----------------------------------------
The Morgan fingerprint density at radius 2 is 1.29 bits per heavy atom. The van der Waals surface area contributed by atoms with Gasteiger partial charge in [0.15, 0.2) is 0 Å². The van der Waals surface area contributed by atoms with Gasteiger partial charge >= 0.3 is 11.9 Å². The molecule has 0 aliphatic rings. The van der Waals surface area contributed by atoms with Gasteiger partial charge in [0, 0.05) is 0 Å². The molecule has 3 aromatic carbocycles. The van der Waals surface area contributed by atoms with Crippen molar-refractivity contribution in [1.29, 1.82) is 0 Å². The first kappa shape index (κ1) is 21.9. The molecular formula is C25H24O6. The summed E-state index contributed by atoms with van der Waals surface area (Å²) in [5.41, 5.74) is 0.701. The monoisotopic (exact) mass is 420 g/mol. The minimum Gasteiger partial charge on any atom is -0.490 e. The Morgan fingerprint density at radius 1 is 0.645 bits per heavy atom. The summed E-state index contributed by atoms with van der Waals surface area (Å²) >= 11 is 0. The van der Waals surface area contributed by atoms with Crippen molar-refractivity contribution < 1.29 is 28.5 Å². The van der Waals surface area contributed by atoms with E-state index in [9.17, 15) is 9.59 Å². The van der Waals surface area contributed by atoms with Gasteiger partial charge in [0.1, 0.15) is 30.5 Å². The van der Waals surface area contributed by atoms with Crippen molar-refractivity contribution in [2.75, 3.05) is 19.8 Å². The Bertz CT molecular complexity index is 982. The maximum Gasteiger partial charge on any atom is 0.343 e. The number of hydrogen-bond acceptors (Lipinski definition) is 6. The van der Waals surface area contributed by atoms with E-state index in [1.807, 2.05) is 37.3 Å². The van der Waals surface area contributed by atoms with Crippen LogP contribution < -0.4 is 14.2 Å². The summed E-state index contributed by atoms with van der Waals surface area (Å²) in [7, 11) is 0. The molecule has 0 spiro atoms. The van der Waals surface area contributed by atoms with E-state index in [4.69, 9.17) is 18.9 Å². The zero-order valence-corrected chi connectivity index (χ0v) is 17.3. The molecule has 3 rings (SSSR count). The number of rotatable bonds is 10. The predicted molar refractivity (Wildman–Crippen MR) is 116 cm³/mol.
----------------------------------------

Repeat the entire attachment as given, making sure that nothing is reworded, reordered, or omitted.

The Morgan fingerprint density at radius 2 is 1.29 bits per heavy atom. The van der Waals surface area contributed by atoms with Gasteiger partial charge in [0.15, 0.2) is 0 Å². The van der Waals surface area contributed by atoms with Gasteiger partial charge >= 0.3 is 11.9 Å². The molecule has 0 aliphatic rings. The van der Waals surface area contributed by atoms with Gasteiger partial charge in [0, 0.05) is 0 Å². The molecule has 3 aromatic carbocycles. The van der Waals surface area contributed by atoms with Crippen molar-refractivity contribution in [1.29, 1.82) is 0 Å². The first kappa shape index (κ1) is 21.9. The molecular formula is C25H24O6. The summed E-state index contributed by atoms with van der Waals surface area (Å²) in [5.41, 5.74) is 0.701. The monoisotopic (exact) mass is 420 g/mol. The minimum Gasteiger partial charge on any atom is -0.490 e. The Morgan fingerprint density at radius 1 is 0.645 bits per heavy atom. The summed E-state index contributed by atoms with van der Waals surface area (Å²) >= 11 is 0. The van der Waals surface area contributed by atoms with Crippen molar-refractivity contribution < 1.29 is 28.5 Å². The van der Waals surface area contributed by atoms with E-state index in [9.17, 15) is 9.59 Å². The van der Waals surface area contributed by atoms with Gasteiger partial charge in [0.1, 0.15) is 30.5 Å². The van der Waals surface area contributed by atoms with Crippen molar-refractivity contribution in [2.75, 3.05) is 19.8 Å². The Bertz CT molecular complexity index is 982. The maximum Gasteiger partial charge on any atom is 0.343 e. The number of hydrogen-bond acceptors (Lipinski definition) is 6. The van der Waals surface area contributed by atoms with E-state index in [1.807, 2.05) is 37.3 Å². The van der Waals surface area contributed by atoms with Crippen LogP contribution < -0.4 is 14.2 Å². The summed E-state index contributed by atoms with van der Waals surface area (Å²) in [7, 11) is 0. The molecule has 0 spiro atoms. The van der Waals surface area contributed by atoms with E-state index in [4.69, 9.17) is 18.9 Å². The zero-order valence-corrected chi connectivity index (χ0v) is 17.3. The molecule has 3 rings (SSSR count). The number of rotatable bonds is 10. The predicted molar refractivity (Wildman–Crippen MR) is 116 cm³/mol.